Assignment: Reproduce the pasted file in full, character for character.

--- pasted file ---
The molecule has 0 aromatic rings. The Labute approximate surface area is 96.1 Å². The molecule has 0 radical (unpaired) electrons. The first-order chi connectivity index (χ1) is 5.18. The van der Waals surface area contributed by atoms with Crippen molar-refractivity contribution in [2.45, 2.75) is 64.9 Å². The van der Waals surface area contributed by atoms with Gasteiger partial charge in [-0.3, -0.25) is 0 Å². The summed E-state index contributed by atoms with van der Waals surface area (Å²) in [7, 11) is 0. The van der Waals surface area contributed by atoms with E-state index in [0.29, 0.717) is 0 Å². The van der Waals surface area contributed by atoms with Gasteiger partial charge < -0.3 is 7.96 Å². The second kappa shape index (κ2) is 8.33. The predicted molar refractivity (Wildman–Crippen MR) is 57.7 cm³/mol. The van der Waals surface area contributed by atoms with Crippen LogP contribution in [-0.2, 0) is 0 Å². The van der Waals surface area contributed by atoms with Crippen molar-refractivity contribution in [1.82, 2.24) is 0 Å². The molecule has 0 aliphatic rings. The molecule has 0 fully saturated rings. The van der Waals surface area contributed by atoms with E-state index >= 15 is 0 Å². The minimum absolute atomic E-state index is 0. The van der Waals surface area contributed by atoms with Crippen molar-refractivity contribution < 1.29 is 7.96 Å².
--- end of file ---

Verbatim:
The molecule has 0 aromatic rings. The Labute approximate surface area is 96.1 Å². The molecule has 0 radical (unpaired) electrons. The first-order chi connectivity index (χ1) is 5.18. The van der Waals surface area contributed by atoms with Crippen molar-refractivity contribution in [2.45, 2.75) is 64.9 Å². The van der Waals surface area contributed by atoms with Gasteiger partial charge in [-0.3, -0.25) is 0 Å². The summed E-state index contributed by atoms with van der Waals surface area (Å²) in [7, 11) is 0. The van der Waals surface area contributed by atoms with E-state index in [0.29, 0.717) is 0 Å². The van der Waals surface area contributed by atoms with Gasteiger partial charge < -0.3 is 7.96 Å². The second kappa shape index (κ2) is 8.33. The predicted molar refractivity (Wildman–Crippen MR) is 57.7 cm³/mol. The van der Waals surface area contributed by atoms with Crippen LogP contribution in [-0.2, 0) is 0 Å². The van der Waals surface area contributed by atoms with Crippen molar-refractivity contribution in [1.82, 2.24) is 0 Å². The molecule has 0 aliphatic rings. The molecule has 0 fully saturated rings. The van der Waals surface area contributed by atoms with E-state index >= 15 is 0 Å². The minimum absolute atomic E-state index is 0. The van der Waals surface area contributed by atoms with Crippen molar-refractivity contribution < 1.29 is 7.96 Å².